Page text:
Religious tradition has been central to Mexican immigrants in Indianapolis, as evidenced by the dramatic transformation of many local Catholic parishes. In 1994, St. Patrick Parish organized its first Spanish mass and 13 people attended. Within three years, the number of faithful had increased to the point where a second mass was added and the archdiocese renovated the 143-year-old church that it once considered closing. Today, 1,800 immigrants attend Spanish masses at the former Irish parish.

Much like ethnic parishes forged by earlier immigrants, St. Patrick adopted the holidays that Mexicans celebrate back home. The first was the Feast of the Virgin of Guadalupe, on Dec. 12. Early on, church members hired a mariachi band and Javier Amezcua, the restaurateur, flew in his uncle, a priest from Guadalajara, to preside at the ceremony.

Like the church, Hispanic media also bridges that gap between Indiana and Mexico. No medium serves the community better than radio, and Ulises Santiago, better known to his Radio Latina listeners as “El Richie,” is one of the city’s best-known Mexican media personalities.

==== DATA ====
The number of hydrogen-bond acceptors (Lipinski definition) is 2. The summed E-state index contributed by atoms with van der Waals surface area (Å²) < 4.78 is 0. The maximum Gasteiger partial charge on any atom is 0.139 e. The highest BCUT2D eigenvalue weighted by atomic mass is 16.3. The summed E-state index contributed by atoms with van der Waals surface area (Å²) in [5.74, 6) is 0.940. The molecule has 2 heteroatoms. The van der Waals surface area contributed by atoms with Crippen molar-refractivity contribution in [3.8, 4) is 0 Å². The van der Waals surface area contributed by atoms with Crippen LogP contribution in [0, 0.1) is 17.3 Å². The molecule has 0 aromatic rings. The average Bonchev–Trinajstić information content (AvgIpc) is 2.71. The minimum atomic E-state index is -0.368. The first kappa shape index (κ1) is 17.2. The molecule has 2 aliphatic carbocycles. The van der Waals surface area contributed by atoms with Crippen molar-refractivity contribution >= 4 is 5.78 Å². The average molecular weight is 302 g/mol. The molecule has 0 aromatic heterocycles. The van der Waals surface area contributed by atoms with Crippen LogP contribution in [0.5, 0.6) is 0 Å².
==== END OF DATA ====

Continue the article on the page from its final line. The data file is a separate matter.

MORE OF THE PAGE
Santiago migrated from Tala to Indianapolis with his wife, Adriana. “The city is tranquilo, it’s safe, and one can live well here,” he explains. “I want my children to grow up here and have a better future.”

Santiago’s mother, a retired nurse, and his millworker father saved enough to put him through college, but with no economic future in Tala, Santiago and his wife decided to join family members in Indianapolis. Santiago arrived here with a communications degree, but labored at a warehouse before getting his break at the station.

By 2006, El Richie’s morning show ranked third in the key 18- to 34-year-old demographic. Meanwhile, as production director, he helped oversee big changes at FM 107.1. Last year, WEDJ embraced a new format — “More Mexican Than Ever” — and dedicated its play list exclusively to Mexico’s diverse regional music. But there was also a change in attitude.

“Now it’s more focused on helping the community, not just making money,” Santiago explains. So Radio Latino issues public service warnings on drunk driving and deportations, and opens its airwaves to the Mexican consulate and community activists.